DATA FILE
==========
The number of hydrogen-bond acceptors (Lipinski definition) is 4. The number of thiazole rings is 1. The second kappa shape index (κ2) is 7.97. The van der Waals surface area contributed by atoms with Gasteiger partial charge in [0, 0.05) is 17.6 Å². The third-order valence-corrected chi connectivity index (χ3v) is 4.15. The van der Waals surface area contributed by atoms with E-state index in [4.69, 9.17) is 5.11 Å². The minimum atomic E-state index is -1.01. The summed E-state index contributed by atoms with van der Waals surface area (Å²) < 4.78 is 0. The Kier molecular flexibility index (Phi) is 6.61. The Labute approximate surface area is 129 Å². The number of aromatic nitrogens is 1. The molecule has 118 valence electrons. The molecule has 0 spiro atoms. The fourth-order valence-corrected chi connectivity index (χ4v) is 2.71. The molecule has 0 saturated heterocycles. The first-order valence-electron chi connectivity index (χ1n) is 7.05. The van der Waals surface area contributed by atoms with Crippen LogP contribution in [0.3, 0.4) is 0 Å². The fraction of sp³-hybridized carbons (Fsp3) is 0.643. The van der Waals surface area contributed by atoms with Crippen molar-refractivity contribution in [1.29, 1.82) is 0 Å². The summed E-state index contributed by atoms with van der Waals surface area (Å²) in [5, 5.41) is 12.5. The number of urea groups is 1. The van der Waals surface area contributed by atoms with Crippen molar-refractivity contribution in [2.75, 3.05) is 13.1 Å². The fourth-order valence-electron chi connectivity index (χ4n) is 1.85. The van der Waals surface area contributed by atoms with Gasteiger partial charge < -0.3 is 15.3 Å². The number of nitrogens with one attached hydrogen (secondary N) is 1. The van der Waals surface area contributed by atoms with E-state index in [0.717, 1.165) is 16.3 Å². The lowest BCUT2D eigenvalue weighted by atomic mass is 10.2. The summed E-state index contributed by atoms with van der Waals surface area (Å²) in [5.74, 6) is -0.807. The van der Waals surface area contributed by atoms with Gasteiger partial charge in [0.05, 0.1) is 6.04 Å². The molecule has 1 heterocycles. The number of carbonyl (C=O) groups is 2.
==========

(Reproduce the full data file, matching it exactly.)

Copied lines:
The number of hydrogen-bond acceptors (Lipinski definition) is 4. The number of thiazole rings is 1. The second kappa shape index (κ2) is 7.97. The van der Waals surface area contributed by atoms with Gasteiger partial charge in [0, 0.05) is 17.6 Å². The third-order valence-corrected chi connectivity index (χ3v) is 4.15. The van der Waals surface area contributed by atoms with E-state index in [4.69, 9.17) is 5.11 Å². The minimum atomic E-state index is -1.01. The summed E-state index contributed by atoms with van der Waals surface area (Å²) < 4.78 is 0. The Kier molecular flexibility index (Phi) is 6.61. The Labute approximate surface area is 129 Å². The number of aromatic nitrogens is 1. The molecule has 118 valence electrons. The molecule has 0 spiro atoms. The fourth-order valence-corrected chi connectivity index (χ4v) is 2.71. The molecule has 0 saturated heterocycles. The first-order valence-electron chi connectivity index (χ1n) is 7.05. The van der Waals surface area contributed by atoms with Crippen LogP contribution in [0.3, 0.4) is 0 Å². The fraction of sp³-hybridized carbons (Fsp3) is 0.643. The van der Waals surface area contributed by atoms with Crippen molar-refractivity contribution in [1.29, 1.82) is 0 Å². The summed E-state index contributed by atoms with van der Waals surface area (Å²) in [5, 5.41) is 12.5. The number of urea groups is 1. The van der Waals surface area contributed by atoms with Crippen molar-refractivity contribution in [2.75, 3.05) is 13.1 Å². The fourth-order valence-electron chi connectivity index (χ4n) is 1.85. The van der Waals surface area contributed by atoms with Gasteiger partial charge < -0.3 is 15.3 Å². The number of nitrogens with one attached hydrogen (secondary N) is 1. The van der Waals surface area contributed by atoms with E-state index in [0.717, 1.165) is 16.3 Å². The lowest BCUT2D eigenvalue weighted by atomic mass is 10.2. The summed E-state index contributed by atoms with van der Waals surface area (Å²) in [5.74, 6) is -0.807. The van der Waals surface area contributed by atoms with Gasteiger partial charge in [0.05, 0.1) is 6.04 Å². The molecule has 1 heterocycles. The number of carbonyl (C=O) groups is 2.